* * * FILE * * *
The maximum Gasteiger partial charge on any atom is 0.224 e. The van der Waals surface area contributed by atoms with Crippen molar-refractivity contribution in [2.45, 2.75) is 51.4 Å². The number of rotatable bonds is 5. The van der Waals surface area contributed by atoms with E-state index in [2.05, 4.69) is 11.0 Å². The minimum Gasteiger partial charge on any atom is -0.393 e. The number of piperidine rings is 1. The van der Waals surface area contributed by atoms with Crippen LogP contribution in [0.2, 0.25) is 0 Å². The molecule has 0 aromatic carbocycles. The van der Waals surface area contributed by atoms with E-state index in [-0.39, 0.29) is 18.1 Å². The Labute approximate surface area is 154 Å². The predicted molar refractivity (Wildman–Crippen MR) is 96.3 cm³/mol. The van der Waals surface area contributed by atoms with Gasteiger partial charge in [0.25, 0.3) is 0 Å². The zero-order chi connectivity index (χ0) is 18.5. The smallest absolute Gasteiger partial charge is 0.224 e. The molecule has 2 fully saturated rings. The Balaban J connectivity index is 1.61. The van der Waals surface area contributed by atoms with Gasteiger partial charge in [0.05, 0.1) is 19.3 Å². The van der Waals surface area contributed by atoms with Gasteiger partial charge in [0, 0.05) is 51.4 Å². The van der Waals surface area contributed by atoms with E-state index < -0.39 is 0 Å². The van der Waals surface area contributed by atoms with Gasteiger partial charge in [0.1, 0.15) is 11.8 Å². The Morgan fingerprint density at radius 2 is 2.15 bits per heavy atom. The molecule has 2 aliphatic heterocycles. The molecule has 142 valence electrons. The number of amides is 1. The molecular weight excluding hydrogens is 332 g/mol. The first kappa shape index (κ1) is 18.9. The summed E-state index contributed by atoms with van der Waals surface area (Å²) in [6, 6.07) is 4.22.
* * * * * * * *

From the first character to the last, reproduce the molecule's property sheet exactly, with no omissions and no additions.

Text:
The maximum Gasteiger partial charge on any atom is 0.224 e. The van der Waals surface area contributed by atoms with Crippen molar-refractivity contribution in [2.45, 2.75) is 51.4 Å². The number of rotatable bonds is 5. The van der Waals surface area contributed by atoms with E-state index in [2.05, 4.69) is 11.0 Å². The minimum Gasteiger partial charge on any atom is -0.393 e. The number of piperidine rings is 1. The van der Waals surface area contributed by atoms with Crippen LogP contribution in [0.2, 0.25) is 0 Å². The molecule has 0 aromatic carbocycles. The van der Waals surface area contributed by atoms with E-state index in [-0.39, 0.29) is 18.1 Å². The Labute approximate surface area is 154 Å². The predicted molar refractivity (Wildman–Crippen MR) is 96.3 cm³/mol. The van der Waals surface area contributed by atoms with Gasteiger partial charge in [0.25, 0.3) is 0 Å². The zero-order chi connectivity index (χ0) is 18.5. The smallest absolute Gasteiger partial charge is 0.224 e. The molecule has 2 fully saturated rings. The Balaban J connectivity index is 1.61. The van der Waals surface area contributed by atoms with Gasteiger partial charge in [0.05, 0.1) is 19.3 Å². The van der Waals surface area contributed by atoms with Gasteiger partial charge in [0, 0.05) is 51.4 Å². The van der Waals surface area contributed by atoms with E-state index < -0.39 is 0 Å². The van der Waals surface area contributed by atoms with Gasteiger partial charge in [0.1, 0.15) is 11.8 Å². The Morgan fingerprint density at radius 2 is 2.15 bits per heavy atom. The molecule has 2 aliphatic heterocycles. The molecule has 142 valence electrons. The number of amides is 1. The molecular weight excluding hydrogens is 332 g/mol. The first kappa shape index (κ1) is 18.9. The summed E-state index contributed by atoms with van der Waals surface area (Å²) in [6, 6.07) is 4.22.